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OTTAWA - There was an elephant in the room during this week’s first ministers’ conference on health care, and now privatization is on the loose again, says the Canadian Union of Public Employees.

“Privatization was the elephant in the room and now it’s on the loose again,” CUPE National President Paul Moist said at the end of the televised meeting. He noted that the privatization threat to public health care was not addressed publicly during the three-day meeting, as the meeting ended.

No public delivery and weak accountability means there is nothing to stop private, for-profit health care from growing under the health care deal struck yesterday by Canada’s first ministers, he added.

“Two premiers registered their concern over for-profit care, but Paul Martin and the other pro-privatization politicians lacked the guts to talk about it publicly,” he said. “Who needs ‘transparency’ like that?”

The funding increase is significant but expressed concern over the agreement’s lack of accountability measures, Moist said. There are no financial penalties for provinces and territories if they fail to live up to the agreement’s terms. Crucially, there is also no necessity to enforce the Canada Health Act.

“This is not what Paul Martin talked about during the recent election campaign,” Moist said. “Canadians voted for leadership to improve health care. But there are no real winners this week, especially in provinces where privatization is being pursued unabated - and gone unpunished by Ottawa.”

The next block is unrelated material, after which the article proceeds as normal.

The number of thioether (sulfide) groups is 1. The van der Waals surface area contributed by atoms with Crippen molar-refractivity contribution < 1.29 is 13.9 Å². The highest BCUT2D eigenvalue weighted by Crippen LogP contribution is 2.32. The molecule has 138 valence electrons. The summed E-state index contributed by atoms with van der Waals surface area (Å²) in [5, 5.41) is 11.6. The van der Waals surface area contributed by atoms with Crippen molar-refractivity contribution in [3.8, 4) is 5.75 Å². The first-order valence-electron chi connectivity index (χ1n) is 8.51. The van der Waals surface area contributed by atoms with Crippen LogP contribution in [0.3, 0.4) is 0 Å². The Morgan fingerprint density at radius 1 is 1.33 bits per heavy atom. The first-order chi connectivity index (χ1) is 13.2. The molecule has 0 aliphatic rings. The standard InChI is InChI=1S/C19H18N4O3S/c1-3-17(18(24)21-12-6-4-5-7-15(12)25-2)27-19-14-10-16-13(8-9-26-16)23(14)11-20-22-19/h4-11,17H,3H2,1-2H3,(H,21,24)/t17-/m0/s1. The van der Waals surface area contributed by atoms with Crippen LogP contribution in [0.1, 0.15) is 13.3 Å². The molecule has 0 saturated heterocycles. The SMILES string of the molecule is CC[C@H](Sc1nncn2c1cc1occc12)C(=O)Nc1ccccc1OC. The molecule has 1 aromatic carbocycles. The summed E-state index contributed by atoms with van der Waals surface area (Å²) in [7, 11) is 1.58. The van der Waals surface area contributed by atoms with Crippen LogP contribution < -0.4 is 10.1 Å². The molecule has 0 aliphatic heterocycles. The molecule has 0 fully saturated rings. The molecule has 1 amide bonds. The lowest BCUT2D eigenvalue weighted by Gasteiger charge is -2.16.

“Precisely how will we reduce Canadians’ waiting times?” Moist asked. “Positive steps would include hiring more health care workers and boosting staffing and training. But that’s not spelled out, so we have to conclude that some provinces will spend the new money any way they please. To us, that means more contracting out to for-profit facilities and encouraging the growth of private health care.”

Some small, positive steps were made, Moist said. Home care could become more accessible, and targeted efforts to increase the number of aboriginal health care professionals are positive.

Pledges to address health care needs of minority-language communities are also welcomed. And Moist noted that the funding agreement and the 6 per cent escalator clause represent progress towards restoring the cuts that Martin made as finance minister in the 1990s. However, notably absent was any plan to deal with long-term care or pharmacare.

These modest improvements should give Canadians some comfort that the problems facing health care can be addressed, said Moist, even as privatization threatens sustainability and access.

Moist promised that CUPE would remain vigilant in its defence of public health care. “We are on the alert and will redouble our efforts to do what Health Minister Ujjal Dosanjh said he would do - stem the tide of privatization.

“Backroom deal-making is no way to have an open public discussion about health care’s future. The battle to keep it public only heats up from here,” Moist said.


David Robbins, cell (613) 878-1431, CUPE Communications
Catherine Louli, cell (613) 851-0547, CUPE Communications